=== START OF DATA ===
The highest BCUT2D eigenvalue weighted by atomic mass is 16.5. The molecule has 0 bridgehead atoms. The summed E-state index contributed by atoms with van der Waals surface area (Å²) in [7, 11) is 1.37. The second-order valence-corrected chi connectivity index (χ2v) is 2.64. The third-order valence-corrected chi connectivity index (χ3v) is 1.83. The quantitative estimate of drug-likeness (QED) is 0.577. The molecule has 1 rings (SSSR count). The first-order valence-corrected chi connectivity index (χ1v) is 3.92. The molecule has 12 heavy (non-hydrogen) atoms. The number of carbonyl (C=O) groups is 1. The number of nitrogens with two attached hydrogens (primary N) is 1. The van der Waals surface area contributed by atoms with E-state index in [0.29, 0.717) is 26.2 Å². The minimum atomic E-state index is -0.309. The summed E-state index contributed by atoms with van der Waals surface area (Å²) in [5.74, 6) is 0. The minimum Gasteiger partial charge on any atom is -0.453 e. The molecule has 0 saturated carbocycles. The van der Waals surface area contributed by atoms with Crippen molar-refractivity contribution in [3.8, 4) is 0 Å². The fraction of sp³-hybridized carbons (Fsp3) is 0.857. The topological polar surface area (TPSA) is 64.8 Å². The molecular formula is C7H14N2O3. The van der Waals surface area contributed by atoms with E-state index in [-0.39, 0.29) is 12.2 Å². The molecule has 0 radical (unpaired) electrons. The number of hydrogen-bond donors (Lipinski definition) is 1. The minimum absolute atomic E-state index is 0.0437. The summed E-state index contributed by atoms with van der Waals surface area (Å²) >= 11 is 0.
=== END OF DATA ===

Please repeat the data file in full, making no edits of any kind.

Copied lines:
The highest BCUT2D eigenvalue weighted by atomic mass is 16.5. The molecule has 0 bridgehead atoms. The summed E-state index contributed by atoms with van der Waals surface area (Å²) in [7, 11) is 1.37. The second-order valence-corrected chi connectivity index (χ2v) is 2.64. The third-order valence-corrected chi connectivity index (χ3v) is 1.83. The quantitative estimate of drug-likeness (QED) is 0.577. The molecule has 1 rings (SSSR count). The first-order valence-corrected chi connectivity index (χ1v) is 3.92. The molecule has 12 heavy (non-hydrogen) atoms. The number of carbonyl (C=O) groups is 1. The number of nitrogens with two attached hydrogens (primary N) is 1. The van der Waals surface area contributed by atoms with E-state index in [0.29, 0.717) is 26.2 Å². The minimum atomic E-state index is -0.309. The summed E-state index contributed by atoms with van der Waals surface area (Å²) in [5.74, 6) is 0. The minimum Gasteiger partial charge on any atom is -0.453 e. The molecule has 0 saturated carbocycles. The van der Waals surface area contributed by atoms with Crippen molar-refractivity contribution in [3.8, 4) is 0 Å². The fraction of sp³-hybridized carbons (Fsp3) is 0.857. The topological polar surface area (TPSA) is 64.8 Å². The molecular formula is C7H14N2O3. The van der Waals surface area contributed by atoms with E-state index in [-0.39, 0.29) is 12.2 Å². The molecule has 0 radical (unpaired) electrons. The number of hydrogen-bond donors (Lipinski definition) is 1. The minimum absolute atomic E-state index is 0.0437. The summed E-state index contributed by atoms with van der Waals surface area (Å²) >= 11 is 0.